Thursday, February 23, 2017

23 February 1901 - This One Went To Eleven

On 23 February 1901, Scotland opened the British Home Championship by recording their record margin of victory.

Ireland arrived at Celtic Park in Glasgow that day to face Scotland, who were the defending champions, but were completely unprepared for awaited them, as Scotland racked up 11 goals on the day--four from Celtic's Sandy McMahon (pictured), four from Rangers' Robert Hamilton, two from Celtic's John Campbell, and, for good measure, one from former Preston North End Invincible David Russell. Meanwhile, the Irish team were unable to breach the Scottish defense, so the match ended 11-0.

It was Scotland's biggest win, but it wasn't Ireland's worst result, as they had been beaten 13-0 by England in 1882. Scotland went on to draw their next two matches with Wales and England to finish as tournament runners-up (England won). Ireland finished last, losing all three matches.

Wednesday, February 22, 2017

22 February 2006 - Australia's Continental Shift

On 22 February 2006, Australia made their first appearance as a member of the Asian Football Confederation, beating Bahrain 1-3 in an Asian Cup qualifier.

Established in 1922, the Australian national team was a founding member of the Oceania Football Confederation, formed in 1966, along with New Zealand and Fiji. They were the federation's most successful team, but believed that the level of competition hurt their chances in major tournaments against teams from stronger federations--prior to 2006, they had qualified for only one World Cup, in 1974, which they exited in the group stage.

In 2005, the Asian Football Confederation issued a formal invitation for Australia to join, which the OFC executive committee endorsed unanimously. After FIFA's approval, the move became official in January 2006. In their first official match as an AFC member, played in Bahrain's National Stadium, they fell behind 1-0 thanks to a goal from Husain Ali (35'), but got goals from Archie Thompson (pictured) (53'), Josip Skoko (79'), and Ahmad Elrich (penalty, 87') to claim the win.

The increased level of competition had the desired result, as Australia went on to qualify for that year's World Cup and reached the Round of 16 before falling to eventual champions Italy, 1-0.

Tuesday, February 21, 2017

21 February 2008 - Gazza's Days Get Darker

On 21 February 2008, former England star midfielder Paul Gascoigne's tragic battle with alcoholism and depression resulted in his compulsory admission to a mental hospital for treatment. Unfortunately for all involved, it did little good and he continues to struggle with his problems.

Gascoigne, popularly known as "Gazza," enjoyed a remarkable career that started in 1985 with Newcastle and included spells at Tottenham (1988-92), Lazio (1992-95), and Rangers (1995-98), among others. Meanwhile, he was capped 57 times by England between 1988 and 1998, including a standout performance in the 1990 World Cup that sparked "Gazzamania" back in England.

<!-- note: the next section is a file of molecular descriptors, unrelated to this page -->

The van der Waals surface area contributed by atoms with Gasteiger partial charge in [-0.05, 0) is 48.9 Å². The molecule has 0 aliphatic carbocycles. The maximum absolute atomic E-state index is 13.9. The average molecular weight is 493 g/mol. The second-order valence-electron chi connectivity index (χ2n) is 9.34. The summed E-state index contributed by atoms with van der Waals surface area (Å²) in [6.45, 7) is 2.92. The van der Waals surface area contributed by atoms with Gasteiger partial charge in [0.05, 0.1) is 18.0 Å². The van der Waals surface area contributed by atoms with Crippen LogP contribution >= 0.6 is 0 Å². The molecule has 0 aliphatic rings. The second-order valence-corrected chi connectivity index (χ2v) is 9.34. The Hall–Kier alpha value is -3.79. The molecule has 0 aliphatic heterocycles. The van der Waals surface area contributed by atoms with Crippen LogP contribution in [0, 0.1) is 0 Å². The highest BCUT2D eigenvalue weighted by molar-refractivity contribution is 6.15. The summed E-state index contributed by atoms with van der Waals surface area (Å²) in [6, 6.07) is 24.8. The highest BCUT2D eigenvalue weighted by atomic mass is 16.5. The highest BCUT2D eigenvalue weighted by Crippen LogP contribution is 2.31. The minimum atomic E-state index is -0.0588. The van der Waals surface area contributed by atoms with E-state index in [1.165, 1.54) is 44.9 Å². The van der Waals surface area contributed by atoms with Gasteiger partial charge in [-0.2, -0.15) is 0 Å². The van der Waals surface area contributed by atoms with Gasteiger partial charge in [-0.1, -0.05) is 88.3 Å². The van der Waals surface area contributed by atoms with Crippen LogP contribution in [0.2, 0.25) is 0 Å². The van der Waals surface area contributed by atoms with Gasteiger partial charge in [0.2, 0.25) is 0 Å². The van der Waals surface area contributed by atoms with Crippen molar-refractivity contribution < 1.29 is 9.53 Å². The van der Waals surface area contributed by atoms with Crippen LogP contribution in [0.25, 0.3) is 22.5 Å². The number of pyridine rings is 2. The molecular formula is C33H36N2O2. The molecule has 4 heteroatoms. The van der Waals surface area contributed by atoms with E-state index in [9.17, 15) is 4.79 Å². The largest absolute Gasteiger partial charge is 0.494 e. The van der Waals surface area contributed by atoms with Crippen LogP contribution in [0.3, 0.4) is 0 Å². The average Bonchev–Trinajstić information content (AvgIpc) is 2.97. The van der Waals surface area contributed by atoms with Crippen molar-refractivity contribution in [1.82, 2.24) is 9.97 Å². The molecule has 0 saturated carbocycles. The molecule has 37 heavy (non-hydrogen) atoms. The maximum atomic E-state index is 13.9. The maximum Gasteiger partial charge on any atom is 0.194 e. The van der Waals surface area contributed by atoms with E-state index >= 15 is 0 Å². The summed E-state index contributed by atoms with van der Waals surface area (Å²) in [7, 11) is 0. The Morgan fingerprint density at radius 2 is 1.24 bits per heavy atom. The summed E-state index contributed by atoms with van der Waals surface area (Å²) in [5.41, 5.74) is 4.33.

But throughout, he struggled in his personal life with addiction and other issues, including depression and bipolar disorder. His problems grew worse after his retirement in 2004, followed by a short and unsuccessful spell as manager of Kettering Town that ended with his sacking in 2005 after only 39 days in charge. He claimed later that he was drinking up to four bottles of whisky and vodka per day.

In February 2008, police were called to the Newcastle hotel where he was staying while recovering from a hip operation. After he threatened to harm himself, he was taken into custody and compelled to enter a mental health facility. But by the end of the year, he was again deep into his alcoholism, reportedly drinking up to 30 cans of beer per day.

After promising signs of recovery in 2009, Gascoigne again relapsed in 2010, culminating in two separate October arrests for drunk driving and possession of cocaine. A series of rehab attempts and relapses followed, most recently by his January 2017 entrance into a new rehab program. 

Monday, February 20, 2017

20 February 1971 - The Mighty Finn

On 20 February 1971, Finnish striker/midfielder Jari Litmanen was born in the city of Lahti. He went on to become the national team's all-time leading scorer, playing for them in four different decades.

He began his professional career in 1987 and spent time with Finnish clubs Reipas (1987-90), HJK (1991), and MyPa (1992) before joining Ajax, where he rose to international prominence. Between 1992 and 1999, he scored 135 goals in 253 appearances or Ajax, winning four league titles and the 1995 Champions League final (he finished as the tournament's second-highest scorer, with 6 goals).

After leaving Ajax, he one and a half relatively quiet seasons with Barcelona, then joined Liverpool in January 2001. In his first season there, he collected four trophies--the UEFA Cup, the UEFA Super Cup, the FA Cup, and the League Cup--then won a fifth--the Community Shield--at the start of the next season.